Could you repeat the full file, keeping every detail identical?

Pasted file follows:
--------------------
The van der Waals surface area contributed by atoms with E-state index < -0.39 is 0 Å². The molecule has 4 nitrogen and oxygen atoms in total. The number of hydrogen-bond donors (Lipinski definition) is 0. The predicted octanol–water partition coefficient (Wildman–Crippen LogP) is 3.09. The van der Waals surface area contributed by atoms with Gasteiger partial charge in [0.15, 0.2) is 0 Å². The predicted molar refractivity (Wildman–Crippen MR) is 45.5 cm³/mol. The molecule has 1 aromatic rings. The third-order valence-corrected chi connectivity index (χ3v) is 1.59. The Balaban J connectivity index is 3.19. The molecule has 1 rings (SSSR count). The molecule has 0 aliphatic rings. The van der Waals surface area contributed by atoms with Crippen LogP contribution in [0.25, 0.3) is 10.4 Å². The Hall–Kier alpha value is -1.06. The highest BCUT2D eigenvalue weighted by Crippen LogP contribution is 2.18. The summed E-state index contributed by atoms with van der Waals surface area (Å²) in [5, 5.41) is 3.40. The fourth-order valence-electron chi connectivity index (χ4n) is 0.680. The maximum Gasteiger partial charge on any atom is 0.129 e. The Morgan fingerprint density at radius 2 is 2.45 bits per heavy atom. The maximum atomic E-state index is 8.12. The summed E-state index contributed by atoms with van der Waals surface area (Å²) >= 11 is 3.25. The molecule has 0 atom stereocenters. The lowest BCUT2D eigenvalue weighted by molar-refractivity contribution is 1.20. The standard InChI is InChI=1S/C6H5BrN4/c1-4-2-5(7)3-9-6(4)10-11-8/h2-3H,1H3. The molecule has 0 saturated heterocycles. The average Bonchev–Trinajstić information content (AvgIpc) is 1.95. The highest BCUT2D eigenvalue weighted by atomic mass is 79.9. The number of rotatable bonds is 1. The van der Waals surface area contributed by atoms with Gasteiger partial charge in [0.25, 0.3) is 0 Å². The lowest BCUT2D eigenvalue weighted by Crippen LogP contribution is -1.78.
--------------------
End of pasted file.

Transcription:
The van der Waals surface area contributed by atoms with E-state index < -0.39 is 0 Å². The molecule has 4 nitrogen and oxygen atoms in total. The number of hydrogen-bond donors (Lipinski definition) is 0. The predicted octanol–water partition coefficient (Wildman–Crippen LogP) is 3.09. The van der Waals surface area contributed by atoms with Gasteiger partial charge in [0.15, 0.2) is 0 Å². The predicted molar refractivity (Wildman–Crippen MR) is 45.5 cm³/mol. The molecule has 1 aromatic rings. The third-order valence-corrected chi connectivity index (χ3v) is 1.59. The Balaban J connectivity index is 3.19. The molecule has 1 rings (SSSR count). The molecule has 0 aliphatic rings. The van der Waals surface area contributed by atoms with Crippen LogP contribution in [0.25, 0.3) is 10.4 Å². The Hall–Kier alpha value is -1.06. The highest BCUT2D eigenvalue weighted by Crippen LogP contribution is 2.18. The summed E-state index contributed by atoms with van der Waals surface area (Å²) in [5, 5.41) is 3.40. The fourth-order valence-electron chi connectivity index (χ4n) is 0.680. The maximum Gasteiger partial charge on any atom is 0.129 e. The Morgan fingerprint density at radius 2 is 2.45 bits per heavy atom. The maximum atomic E-state index is 8.12. The summed E-state index contributed by atoms with van der Waals surface area (Å²) >= 11 is 3.25. The molecule has 0 atom stereocenters. The lowest BCUT2D eigenvalue weighted by molar-refractivity contribution is 1.20. The standard InChI is InChI=1S/C6H5BrN4/c1-4-2-5(7)3-9-6(4)10-11-8/h2-3H,1H3. The molecule has 0 saturated heterocycles. The average Bonchev–Trinajstić information content (AvgIpc) is 1.95. The highest BCUT2D eigenvalue weighted by atomic mass is 79.9. The number of rotatable bonds is 1. The van der Waals surface area contributed by atoms with Gasteiger partial charge in [0.25, 0.3) is 0 Å². The lowest BCUT2D eigenvalue weighted by Crippen LogP contribution is -1.78.